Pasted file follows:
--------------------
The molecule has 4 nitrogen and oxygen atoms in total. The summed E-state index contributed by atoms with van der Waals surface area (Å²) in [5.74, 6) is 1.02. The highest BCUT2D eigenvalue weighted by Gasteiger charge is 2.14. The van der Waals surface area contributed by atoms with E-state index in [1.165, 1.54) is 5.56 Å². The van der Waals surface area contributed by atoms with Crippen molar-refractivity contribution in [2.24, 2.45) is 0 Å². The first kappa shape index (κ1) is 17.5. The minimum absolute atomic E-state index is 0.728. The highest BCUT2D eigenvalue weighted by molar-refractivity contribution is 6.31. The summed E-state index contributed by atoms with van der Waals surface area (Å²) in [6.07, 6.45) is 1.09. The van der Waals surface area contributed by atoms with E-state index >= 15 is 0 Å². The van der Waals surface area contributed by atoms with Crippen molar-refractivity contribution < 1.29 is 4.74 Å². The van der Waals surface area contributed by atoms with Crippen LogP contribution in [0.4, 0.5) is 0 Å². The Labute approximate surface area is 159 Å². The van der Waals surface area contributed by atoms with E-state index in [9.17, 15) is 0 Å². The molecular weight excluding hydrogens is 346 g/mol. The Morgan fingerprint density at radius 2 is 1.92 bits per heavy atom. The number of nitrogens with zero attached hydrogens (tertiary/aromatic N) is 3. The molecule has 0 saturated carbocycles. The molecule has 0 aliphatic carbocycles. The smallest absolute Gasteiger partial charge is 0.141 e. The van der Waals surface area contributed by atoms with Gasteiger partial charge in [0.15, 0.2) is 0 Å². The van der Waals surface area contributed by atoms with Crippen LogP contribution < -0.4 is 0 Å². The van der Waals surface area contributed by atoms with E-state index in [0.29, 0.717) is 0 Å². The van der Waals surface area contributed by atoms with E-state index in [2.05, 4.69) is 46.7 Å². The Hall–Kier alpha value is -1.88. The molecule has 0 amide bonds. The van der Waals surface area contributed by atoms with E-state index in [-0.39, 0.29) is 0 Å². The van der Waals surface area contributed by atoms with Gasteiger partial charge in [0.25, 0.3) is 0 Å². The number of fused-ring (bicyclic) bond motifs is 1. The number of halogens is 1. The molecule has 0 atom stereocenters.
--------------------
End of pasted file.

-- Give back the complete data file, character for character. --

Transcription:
The molecule has 4 nitrogen and oxygen atoms in total. The summed E-state index contributed by atoms with van der Waals surface area (Å²) in [5.74, 6) is 1.02. The highest BCUT2D eigenvalue weighted by Gasteiger charge is 2.14. The van der Waals surface area contributed by atoms with E-state index in [1.165, 1.54) is 5.56 Å². The van der Waals surface area contributed by atoms with Crippen molar-refractivity contribution in [2.24, 2.45) is 0 Å². The first kappa shape index (κ1) is 17.5. The minimum absolute atomic E-state index is 0.728. The highest BCUT2D eigenvalue weighted by molar-refractivity contribution is 6.31. The summed E-state index contributed by atoms with van der Waals surface area (Å²) in [6.07, 6.45) is 1.09. The van der Waals surface area contributed by atoms with E-state index >= 15 is 0 Å². The van der Waals surface area contributed by atoms with Crippen molar-refractivity contribution < 1.29 is 4.74 Å². The van der Waals surface area contributed by atoms with Crippen LogP contribution in [0.4, 0.5) is 0 Å². The Labute approximate surface area is 159 Å². The van der Waals surface area contributed by atoms with E-state index in [9.17, 15) is 0 Å². The molecular weight excluding hydrogens is 346 g/mol. The Morgan fingerprint density at radius 2 is 1.92 bits per heavy atom. The number of nitrogens with zero attached hydrogens (tertiary/aromatic N) is 3. The molecule has 0 saturated carbocycles. The molecule has 0 aliphatic carbocycles. The smallest absolute Gasteiger partial charge is 0.141 e. The van der Waals surface area contributed by atoms with Gasteiger partial charge in [0.15, 0.2) is 0 Å². The van der Waals surface area contributed by atoms with Crippen LogP contribution < -0.4 is 0 Å². The van der Waals surface area contributed by atoms with E-state index in [0.29, 0.717) is 0 Å². The van der Waals surface area contributed by atoms with E-state index in [2.05, 4.69) is 46.7 Å². The Hall–Kier alpha value is -1.88. The molecule has 0 amide bonds. The van der Waals surface area contributed by atoms with E-state index in [-0.39, 0.29) is 0 Å². The van der Waals surface area contributed by atoms with Gasteiger partial charge in [0.25, 0.3) is 0 Å². The number of fused-ring (bicyclic) bond motifs is 1. The number of halogens is 1. The molecule has 0 atom stereocenters.